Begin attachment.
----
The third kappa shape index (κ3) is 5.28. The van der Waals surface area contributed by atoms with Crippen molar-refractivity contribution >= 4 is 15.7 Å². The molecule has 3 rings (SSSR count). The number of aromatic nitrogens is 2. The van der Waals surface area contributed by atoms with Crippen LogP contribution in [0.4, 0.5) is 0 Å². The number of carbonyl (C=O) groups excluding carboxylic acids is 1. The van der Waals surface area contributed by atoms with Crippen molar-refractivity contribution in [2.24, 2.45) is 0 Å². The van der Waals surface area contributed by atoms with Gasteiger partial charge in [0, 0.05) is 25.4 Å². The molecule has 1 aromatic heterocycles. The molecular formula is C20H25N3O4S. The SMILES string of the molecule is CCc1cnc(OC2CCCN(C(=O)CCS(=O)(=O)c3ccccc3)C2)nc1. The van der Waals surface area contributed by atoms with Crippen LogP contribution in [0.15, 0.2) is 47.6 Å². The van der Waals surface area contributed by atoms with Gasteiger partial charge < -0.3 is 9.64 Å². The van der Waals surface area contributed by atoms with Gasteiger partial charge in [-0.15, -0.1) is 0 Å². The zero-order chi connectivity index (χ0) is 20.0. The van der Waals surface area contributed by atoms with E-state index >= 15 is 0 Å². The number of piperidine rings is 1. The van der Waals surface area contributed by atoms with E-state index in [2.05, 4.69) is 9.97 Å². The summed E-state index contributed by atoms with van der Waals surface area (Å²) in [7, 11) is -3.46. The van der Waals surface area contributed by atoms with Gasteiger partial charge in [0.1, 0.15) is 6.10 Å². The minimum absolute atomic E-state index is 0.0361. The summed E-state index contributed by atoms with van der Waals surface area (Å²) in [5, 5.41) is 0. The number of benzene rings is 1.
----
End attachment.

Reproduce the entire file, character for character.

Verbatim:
The third kappa shape index (κ3) is 5.28. The van der Waals surface area contributed by atoms with Crippen molar-refractivity contribution >= 4 is 15.7 Å². The molecule has 3 rings (SSSR count). The number of aromatic nitrogens is 2. The van der Waals surface area contributed by atoms with Crippen LogP contribution in [0.4, 0.5) is 0 Å². The number of carbonyl (C=O) groups excluding carboxylic acids is 1. The van der Waals surface area contributed by atoms with Crippen molar-refractivity contribution in [2.24, 2.45) is 0 Å². The van der Waals surface area contributed by atoms with Gasteiger partial charge in [0, 0.05) is 25.4 Å². The molecule has 1 aromatic heterocycles. The molecular formula is C20H25N3O4S. The SMILES string of the molecule is CCc1cnc(OC2CCCN(C(=O)CCS(=O)(=O)c3ccccc3)C2)nc1. The van der Waals surface area contributed by atoms with Crippen LogP contribution in [0.15, 0.2) is 47.6 Å². The van der Waals surface area contributed by atoms with Gasteiger partial charge < -0.3 is 9.64 Å². The van der Waals surface area contributed by atoms with Gasteiger partial charge in [-0.15, -0.1) is 0 Å². The zero-order chi connectivity index (χ0) is 20.0. The van der Waals surface area contributed by atoms with E-state index >= 15 is 0 Å². The number of piperidine rings is 1. The van der Waals surface area contributed by atoms with E-state index in [2.05, 4.69) is 9.97 Å². The summed E-state index contributed by atoms with van der Waals surface area (Å²) in [7, 11) is -3.46. The van der Waals surface area contributed by atoms with Gasteiger partial charge in [0.1, 0.15) is 6.10 Å². The minimum absolute atomic E-state index is 0.0361. The summed E-state index contributed by atoms with van der Waals surface area (Å²) in [5, 5.41) is 0. The number of benzene rings is 1.